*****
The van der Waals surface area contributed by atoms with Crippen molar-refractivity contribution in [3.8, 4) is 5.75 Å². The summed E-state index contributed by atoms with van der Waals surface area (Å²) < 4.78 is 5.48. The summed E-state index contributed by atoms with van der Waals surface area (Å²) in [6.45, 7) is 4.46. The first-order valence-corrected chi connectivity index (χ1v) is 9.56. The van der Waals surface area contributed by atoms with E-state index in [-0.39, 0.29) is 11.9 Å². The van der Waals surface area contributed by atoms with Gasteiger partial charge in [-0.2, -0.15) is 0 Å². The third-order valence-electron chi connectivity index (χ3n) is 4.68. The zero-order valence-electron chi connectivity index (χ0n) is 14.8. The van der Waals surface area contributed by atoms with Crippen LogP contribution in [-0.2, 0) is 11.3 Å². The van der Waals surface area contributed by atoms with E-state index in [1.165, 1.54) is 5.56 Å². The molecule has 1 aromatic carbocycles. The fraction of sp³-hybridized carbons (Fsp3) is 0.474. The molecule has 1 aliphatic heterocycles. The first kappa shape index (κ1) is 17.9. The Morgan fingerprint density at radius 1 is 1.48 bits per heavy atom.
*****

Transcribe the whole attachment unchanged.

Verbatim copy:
The van der Waals surface area contributed by atoms with Crippen molar-refractivity contribution in [3.8, 4) is 5.75 Å². The summed E-state index contributed by atoms with van der Waals surface area (Å²) < 4.78 is 5.48. The summed E-state index contributed by atoms with van der Waals surface area (Å²) in [6.45, 7) is 4.46. The first-order valence-corrected chi connectivity index (χ1v) is 9.56. The van der Waals surface area contributed by atoms with E-state index in [-0.39, 0.29) is 11.9 Å². The van der Waals surface area contributed by atoms with Gasteiger partial charge in [-0.2, -0.15) is 0 Å². The third-order valence-electron chi connectivity index (χ3n) is 4.68. The zero-order valence-electron chi connectivity index (χ0n) is 14.8. The van der Waals surface area contributed by atoms with Crippen LogP contribution in [-0.2, 0) is 11.3 Å². The van der Waals surface area contributed by atoms with E-state index in [1.165, 1.54) is 5.56 Å². The molecule has 1 aromatic carbocycles. The fraction of sp³-hybridized carbons (Fsp3) is 0.474. The molecule has 1 aliphatic heterocycles. The first kappa shape index (κ1) is 17.9. The Morgan fingerprint density at radius 1 is 1.48 bits per heavy atom.